Feeds

US lawmakers urge trade commission to scrutinise Google Buzz

As much privacy as a goldfish in a bowl

Beginner's guide to SSL certificates

US lawmakers are calling on the Federal Trade Commission (FTC) to probe privacy complaints about Google's Buzz, following a tirade of grumbles that greeted the creepy injection of the real-time Twitterbookish tech into Gmail in February this year.

On 25 March, 11 American lawmakers from the House of Energy and Commerce Committee penned a letter (link courtesy of Paid Content) to FTC chairman Jon Leibowitz, asking his office to investigate allegations that Google revealed personal details of its users without first securing their consent.

"Due to the high number of individuals whose online privacy is affected by tools like this - either directly or indirectly - we feel that these claims warrant the commission's review of Google's public disclosure of personal information of consumers through Google Buzz," reads the letter.

Last month the Electronic Privacy Information Center filed a similar complaint with the FTC.

According to the letter, the lawmakers welcomed Google's response to Gmail users, who complained bitterly about Mountain View's pathetic privacy oversight when it launched Buzz.

The company was forced to tweak the feature to appease Gmail users who did not like Google's stealth dump of Buzz within their online email system.

"Google has since made several changes to the service to fix this, and we commend these efforts," reads the letter.

"While we are glad to hear that Google is working on these problems, we remain concerned that personal information was publicly disclosed without notice or choice and as yet to be appropriately secured."

In the same missive, the lawmakers said they were worried about children being put at risk by the privacy flaws found in Buzz.

Earlier this month an outgoing commissioner with the FTC laid into Google for the privacy-envelope-pushing launch of Google Buzz, which she characterised as "irresponsible conduct".

In response to the latest complaint, Google reasserted to the Los Angeles Times that it did respect its Gmailers' privacy online.

"User transparency and control are very important to us, and we review all products carefully before we roll them out. When we realised that we'd unintentionally made many of our users unhappy, we moved quickly to make significant product improvements to address their concerns," it said. ®

Protecting users from Firesheep and other Sidejacking attacks with SSL

More from The Register

next story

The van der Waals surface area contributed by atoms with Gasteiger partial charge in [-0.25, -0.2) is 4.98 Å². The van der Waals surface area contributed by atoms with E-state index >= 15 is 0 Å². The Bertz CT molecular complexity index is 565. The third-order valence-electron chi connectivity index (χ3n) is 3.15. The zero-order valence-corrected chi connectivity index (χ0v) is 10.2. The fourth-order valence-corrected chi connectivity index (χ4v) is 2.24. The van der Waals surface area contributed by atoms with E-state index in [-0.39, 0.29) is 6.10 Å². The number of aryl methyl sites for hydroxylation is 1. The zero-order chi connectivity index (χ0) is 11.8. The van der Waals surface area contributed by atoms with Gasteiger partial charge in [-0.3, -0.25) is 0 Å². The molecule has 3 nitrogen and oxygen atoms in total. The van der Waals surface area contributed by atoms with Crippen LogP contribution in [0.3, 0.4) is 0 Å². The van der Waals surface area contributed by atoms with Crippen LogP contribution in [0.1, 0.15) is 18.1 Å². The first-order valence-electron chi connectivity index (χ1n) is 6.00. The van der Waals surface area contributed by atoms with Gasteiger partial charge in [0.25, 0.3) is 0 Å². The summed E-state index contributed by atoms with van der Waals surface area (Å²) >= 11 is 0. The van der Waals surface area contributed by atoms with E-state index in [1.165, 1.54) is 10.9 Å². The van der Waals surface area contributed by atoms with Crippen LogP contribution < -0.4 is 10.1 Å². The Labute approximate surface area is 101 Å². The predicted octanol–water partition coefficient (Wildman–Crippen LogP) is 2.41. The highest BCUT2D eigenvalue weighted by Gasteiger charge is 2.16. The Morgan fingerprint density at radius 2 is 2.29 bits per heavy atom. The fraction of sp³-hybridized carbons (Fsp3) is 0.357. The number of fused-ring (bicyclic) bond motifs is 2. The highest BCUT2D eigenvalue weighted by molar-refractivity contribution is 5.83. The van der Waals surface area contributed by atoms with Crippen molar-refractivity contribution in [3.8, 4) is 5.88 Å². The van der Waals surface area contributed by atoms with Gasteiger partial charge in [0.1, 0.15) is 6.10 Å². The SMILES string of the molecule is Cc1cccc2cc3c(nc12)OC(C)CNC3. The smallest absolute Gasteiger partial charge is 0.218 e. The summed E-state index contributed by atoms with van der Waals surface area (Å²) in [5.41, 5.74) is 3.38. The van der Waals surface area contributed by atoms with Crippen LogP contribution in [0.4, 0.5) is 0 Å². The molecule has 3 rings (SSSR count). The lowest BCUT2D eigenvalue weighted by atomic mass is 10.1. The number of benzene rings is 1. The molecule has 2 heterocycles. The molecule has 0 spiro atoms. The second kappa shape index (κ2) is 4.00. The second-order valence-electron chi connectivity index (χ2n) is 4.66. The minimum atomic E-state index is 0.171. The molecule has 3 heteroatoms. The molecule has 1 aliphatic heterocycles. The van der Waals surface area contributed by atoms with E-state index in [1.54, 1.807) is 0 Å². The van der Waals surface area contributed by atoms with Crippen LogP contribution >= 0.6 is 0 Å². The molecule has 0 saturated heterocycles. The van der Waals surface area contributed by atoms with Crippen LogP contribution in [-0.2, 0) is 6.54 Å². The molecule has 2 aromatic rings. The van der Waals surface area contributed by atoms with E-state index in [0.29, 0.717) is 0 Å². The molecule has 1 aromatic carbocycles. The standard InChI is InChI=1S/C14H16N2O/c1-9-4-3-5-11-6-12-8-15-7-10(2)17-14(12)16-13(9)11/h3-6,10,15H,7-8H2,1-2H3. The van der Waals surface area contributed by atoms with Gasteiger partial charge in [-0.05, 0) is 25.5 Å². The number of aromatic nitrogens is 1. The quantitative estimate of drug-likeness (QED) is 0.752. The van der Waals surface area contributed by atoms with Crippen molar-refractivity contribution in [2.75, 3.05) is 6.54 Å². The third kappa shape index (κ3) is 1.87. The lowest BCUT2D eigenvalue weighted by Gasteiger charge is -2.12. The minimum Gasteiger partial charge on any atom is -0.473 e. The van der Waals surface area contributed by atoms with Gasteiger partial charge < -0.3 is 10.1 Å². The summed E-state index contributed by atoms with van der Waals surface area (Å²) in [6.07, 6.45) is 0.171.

New 'Cosmos' browser surfs the net by TXT alone
No data plan? No WiFi? No worries ... except sluggish download speed
'Windows 9' LEAK: Microsoft's playing catchup with Linux
Multiple desktops and live tiles in restored Start button star in new vids
iOS 8 release: WebGL now runs everywhere. Hurrah for 3D graphics!
HTML 5's pretty neat ... when your browser supports it
Mathematica hits the Web
Wolfram embraces the cloud, promies private cloud cut of its number-cruncher
Mozilla shutters Labs, tells nobody it's been dead for five months
Staffer's blog reveals all as projects languish on GitHub
'People have forgotten just how late the first iPhone arrived ...'
Plus: 'Google's IDEALISM is an injudicious justification for inappropriate biz practices'
SUSE Linux owner Attachmate gobbled by Micro Focus for $2.3bn
Merger will lead to mainframe and COBOL powerhouse
iOS 8 Healthkit gets a bug SO Apple KILLS it. That's real healthcare!
Not fit for purpose on day of launch, says Cupertino
prev story

Whitepapers

Secure remote control for conventional and virtual desktops
Balancing user privacy and privileged access, in accordance with compliance frameworks and legislation. Evaluating any potential remote control choice.
WIN a very cool portable ZX Spectrum
Win a one-off portable Spectrum built by legendary hardware hacker Ben Heck
Storage capacity and performance optimization at Mizuno USA
Mizuno USA turn to Tegile storage technology to solve both their SAN and backup issues.
High Performance for All
While HPC is not new, it has traditionally been seen as a specialist area – is it now geared up to meet more mainstream requirements?
The next step in data security
With recent increased privacy concerns and computers becoming more powerful, the chance of hackers being able to crack smaller-sized RSA keys increases.